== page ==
I can't claim to be much of a baseball fan anymore. I still play fantasy baseball, and I still check the standings, and every now and then I tune in for fifteen minutes of a game. But the sport is really at the peripheries of my consciousness. I mean, I couldn't even pick out Mike Trout (only the most exciting young baseball player since Doc Gooden) in a police lineup. To channel Rob Lowe's character on Parks and Rec, I literally have not seen one Mike Trout at-bat this year. The season is way too long, the games are way too boring, and besides, there's summer league NBA basketball to watch.
But I've still held onto the Atlanta Braves.
There are some things in life that are way better when they exist in your mind than when you experience them in reality. Baseball is that way for me now. I still root for the Atlanta Braves, but really what I'm doing is making sure that the memories don't die. Because for me, the Atlanta Braves are inseparably intertwined with Grandpa Emory and Grandma Lucy.
My grandma Lucy passed away on my wedding day four years ago, and my grandpa Emory passed away a few months later. When the summer rolls around every year, I think of them, and I think of watching the Atlanta Braves at their little green house on West 4th Street. I think of Glavine and Maddux and Smoltz, and I think of my grandpa sitting on the couch complaining about Jeff Blauser or Ryan Klesko or whoever else happened to be in a slump. I hear my grandma chiding him, reminding my grandpa that Klesko will eventually break out of his 0-20 slide.
I would eat star-shaped chocolates and take it all in.
One player Emory could always count on was Chipper Jones, my favorite Brave. There was nothing special about choosing Chipper as my favorite player when he burst onto the scene in 1995. He had charisma, a cool nickname, and a cool batting stance. In little league, I tried to be like Chipper to the point that I convinced myself that I, too, could be a switch hitter. Without any practice. So I got into the lefty batter's box, waved my bat just like Chipper, and promptly struck out. I stayed on the right side after that. But I did take Chipper's number (10) whenever I could in little league, and I collected his baseball cards, and I looked forward to every single at-bat.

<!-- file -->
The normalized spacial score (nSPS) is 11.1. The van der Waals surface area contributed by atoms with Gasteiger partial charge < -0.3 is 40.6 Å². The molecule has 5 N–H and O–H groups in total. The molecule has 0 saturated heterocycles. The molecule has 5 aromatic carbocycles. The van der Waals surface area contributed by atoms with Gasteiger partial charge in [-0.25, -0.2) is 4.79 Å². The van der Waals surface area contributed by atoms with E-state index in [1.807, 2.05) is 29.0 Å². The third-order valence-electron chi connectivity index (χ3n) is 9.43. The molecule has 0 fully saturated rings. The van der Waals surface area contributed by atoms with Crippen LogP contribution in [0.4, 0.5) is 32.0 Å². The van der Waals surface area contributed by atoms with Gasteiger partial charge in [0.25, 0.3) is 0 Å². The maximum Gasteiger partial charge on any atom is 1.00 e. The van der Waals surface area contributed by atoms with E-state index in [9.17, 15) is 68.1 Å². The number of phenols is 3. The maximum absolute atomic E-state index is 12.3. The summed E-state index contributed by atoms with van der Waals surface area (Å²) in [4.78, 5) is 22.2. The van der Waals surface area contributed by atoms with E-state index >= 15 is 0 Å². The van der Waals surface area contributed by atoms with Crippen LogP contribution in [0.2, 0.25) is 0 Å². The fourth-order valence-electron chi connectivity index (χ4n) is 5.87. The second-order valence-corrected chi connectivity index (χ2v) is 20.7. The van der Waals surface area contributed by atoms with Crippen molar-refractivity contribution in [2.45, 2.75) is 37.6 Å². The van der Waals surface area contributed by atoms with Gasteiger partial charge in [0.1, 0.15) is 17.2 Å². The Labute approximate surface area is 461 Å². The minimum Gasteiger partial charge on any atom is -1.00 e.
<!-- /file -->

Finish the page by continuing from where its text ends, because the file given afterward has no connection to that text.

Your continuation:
Now, there will be no more at-bats.
I didn't think it would be so difficult to see Chipper walk off the field one last time. I've seen maybe five Braves games this year. It's been years since I intensively followed the Braves. But as the game ended tonight, it felt like an era was ending for me. Chipper Jones was taking his .303 batting average and his .401 on base percentage and his 468 homeruns and leaving. And I would've given anything to have Grandpa Emory and Grandma Lucy in the room during that moment, so I could hear grandpa talk one more time in a reverent tone about what a helleva player Chipper was.
I guess that's why baseball can never truly die for me. I want to keep the Braves in my life, if only because I want to keep Emory and Lucy in my life as much as possible. When my wife and I had our first daughter six months ago, we named her Leighton Lucille, after her grandma. When she gets older, I want to be able to watch a Braves game with her and use the sights and sounds to tell her about her namesake. She'll never get to meet grandma and grandpa, but when she sees the Braves with me, she'll get to see at least a piece of them. She'll get to see at least some small emblem of what they cared about and what they and I shared.
I'm sure when that time comes I'll tell my daughter about Chipper. She probably won't care much. But that's ok, because it's not really about Chipper Jones, or the Atlanta Braves.
The Atlanta Braves are how my daughter will get to meet her grandpa and grandma. Baseball is how I make sure that the memories don't die.